Discuss The Information Revolution
Discussion: The Information Revolution
The information revolution is here. Where do you fit in?
Keri E. Pearlson, Carol S. Saunders, and Dennis F. Galletta
fpref.indd 6 11/27/2015 4:21:12 PM
Books of this nature are written only with the support of many individuals. We would like to personally thank several individuals who helped with this text. Although we ’ ve made every attempt to include everyone who helped make this book a reality, there is always the possibility of unintentionally leaving some out. We apologize in advance if that is the case here.
Thank you goes to Dr. William Turner of LeftFour , in Austin, Texas, for help with the infrastructure and architecture concepts and to Alan Shimel, Editor‐in‐Chief at DevOps.com for initial ideas for the new security chapter.
We also want to acknowledge and thank pbwiki.com. Without its incredible and free wiki, we would have been relegated to e‐mailing drafts of chapters back and forth, or saving countless fi les in an external drop box without any opportunity to include explanations or status messages. For this edition, as with earlier editions, we wanted to use Web 2.0 tools as we wrote about them. We found that having used the wiki for our previous editions, we were able to get up and running much faster than if we had to start over without the platform.
We have been blessed with the help of our colleagues in this and in previous editions of the book. They helped us by writing cases and reviewing the text. Our thanks continue to go out to Jonathan Trower, Espen Andersen, Janis Gogan, Ashok Rho, Yvonne Lederer Antonucci, E. Jose Proenca, Bruce Rollier, Dave Oliver, Celia Romm, Ed Watson, D. Guiter, S. Vaught, Kala Saravanamuthu, Ron Murch, John Greenwod, Tom Rohleder, Sam Lubbe, Thomas Kern, Mark Dekker, Anne Rutkowski, Kathy Hurtt, Kay Nelson, Janice Sipior, Craig Tidwell, and John Butler.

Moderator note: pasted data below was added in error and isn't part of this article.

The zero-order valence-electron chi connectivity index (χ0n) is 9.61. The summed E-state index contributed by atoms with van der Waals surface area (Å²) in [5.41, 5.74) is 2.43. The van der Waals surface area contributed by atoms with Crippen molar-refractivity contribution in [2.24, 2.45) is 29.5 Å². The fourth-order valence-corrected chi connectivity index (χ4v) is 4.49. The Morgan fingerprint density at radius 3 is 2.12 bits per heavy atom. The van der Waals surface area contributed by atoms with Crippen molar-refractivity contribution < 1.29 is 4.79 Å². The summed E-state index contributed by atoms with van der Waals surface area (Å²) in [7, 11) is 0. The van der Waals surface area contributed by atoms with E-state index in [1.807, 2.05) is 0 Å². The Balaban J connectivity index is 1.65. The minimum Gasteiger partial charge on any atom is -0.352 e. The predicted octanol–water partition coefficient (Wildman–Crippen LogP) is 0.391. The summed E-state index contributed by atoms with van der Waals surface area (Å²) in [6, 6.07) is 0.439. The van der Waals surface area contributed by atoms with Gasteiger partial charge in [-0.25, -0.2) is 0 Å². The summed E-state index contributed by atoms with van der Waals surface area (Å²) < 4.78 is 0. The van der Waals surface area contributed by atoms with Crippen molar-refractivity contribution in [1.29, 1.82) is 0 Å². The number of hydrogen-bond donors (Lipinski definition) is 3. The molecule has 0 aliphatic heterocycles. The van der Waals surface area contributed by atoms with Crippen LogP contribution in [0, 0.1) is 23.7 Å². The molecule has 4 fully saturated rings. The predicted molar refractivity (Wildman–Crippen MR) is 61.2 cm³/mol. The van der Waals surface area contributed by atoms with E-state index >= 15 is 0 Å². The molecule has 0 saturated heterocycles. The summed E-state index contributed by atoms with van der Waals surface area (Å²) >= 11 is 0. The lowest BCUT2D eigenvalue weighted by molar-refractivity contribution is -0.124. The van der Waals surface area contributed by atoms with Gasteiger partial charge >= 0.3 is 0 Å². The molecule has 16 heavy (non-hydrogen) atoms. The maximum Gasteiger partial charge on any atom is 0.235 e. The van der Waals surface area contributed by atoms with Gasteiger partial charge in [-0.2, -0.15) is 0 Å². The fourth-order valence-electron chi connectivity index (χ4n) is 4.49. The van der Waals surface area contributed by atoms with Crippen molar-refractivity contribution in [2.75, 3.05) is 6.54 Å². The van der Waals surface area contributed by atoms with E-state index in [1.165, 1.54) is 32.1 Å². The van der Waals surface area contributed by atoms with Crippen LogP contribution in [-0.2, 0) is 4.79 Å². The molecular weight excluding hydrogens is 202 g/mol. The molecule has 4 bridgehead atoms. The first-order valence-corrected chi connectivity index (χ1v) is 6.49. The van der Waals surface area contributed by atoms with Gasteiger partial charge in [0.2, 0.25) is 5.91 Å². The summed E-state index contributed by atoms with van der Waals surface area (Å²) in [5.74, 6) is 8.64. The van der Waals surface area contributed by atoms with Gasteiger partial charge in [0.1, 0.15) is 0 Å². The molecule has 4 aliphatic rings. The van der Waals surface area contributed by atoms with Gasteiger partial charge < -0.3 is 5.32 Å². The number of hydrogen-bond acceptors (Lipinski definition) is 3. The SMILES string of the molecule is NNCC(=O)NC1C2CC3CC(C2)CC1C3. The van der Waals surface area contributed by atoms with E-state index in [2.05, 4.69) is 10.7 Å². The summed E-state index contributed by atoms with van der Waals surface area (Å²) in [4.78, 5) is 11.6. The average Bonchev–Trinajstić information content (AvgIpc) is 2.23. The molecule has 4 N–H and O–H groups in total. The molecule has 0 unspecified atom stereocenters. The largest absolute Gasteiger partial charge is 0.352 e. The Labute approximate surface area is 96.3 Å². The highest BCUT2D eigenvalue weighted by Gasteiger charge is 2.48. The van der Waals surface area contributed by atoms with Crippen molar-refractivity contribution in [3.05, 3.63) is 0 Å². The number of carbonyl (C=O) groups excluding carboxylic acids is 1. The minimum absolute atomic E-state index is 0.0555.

You must proofread your paper. But do not strictly rely on your computer’s spell-checker and grammar-checker; failure to do so indicates a lack of effort on your part and you can expect your grade to suffer accordingly. Papers with numerous misspelled words and grammatical mistakes will be penalized. Read over your paper – in silence and then aloud – before handing it in and make corrections as necessary. Often it is advantageous to have a friend proofread your paper for obvious errors. Handwritten corrections are preferable to uncorrected mistakes.
Use a standard 10 to 12 point (10 to 12 characters per inch) typeface. Smaller or compressed type and papers with small margins or single-spacing are hard to read. It is better to let your essay run over the recommended number of pages than to try to compress it into fewer pages.
Likewise, large type, large margins, large indentations, triple-spacing, increased leading (space between lines), increased kerning (space between letters), and any other such attempts at “padding” to increase the length of a paper are unacceptable, wasteful of trees, and will not fool your professor.
The paper must be neatly formatted, double-spaced with a one-inch margin on the top, bottom, and sides of each page. When submitting hard copy, be sure to use white paper and print out using dark ink. If it is hard to read your essay, it will also be hard to follow your argument.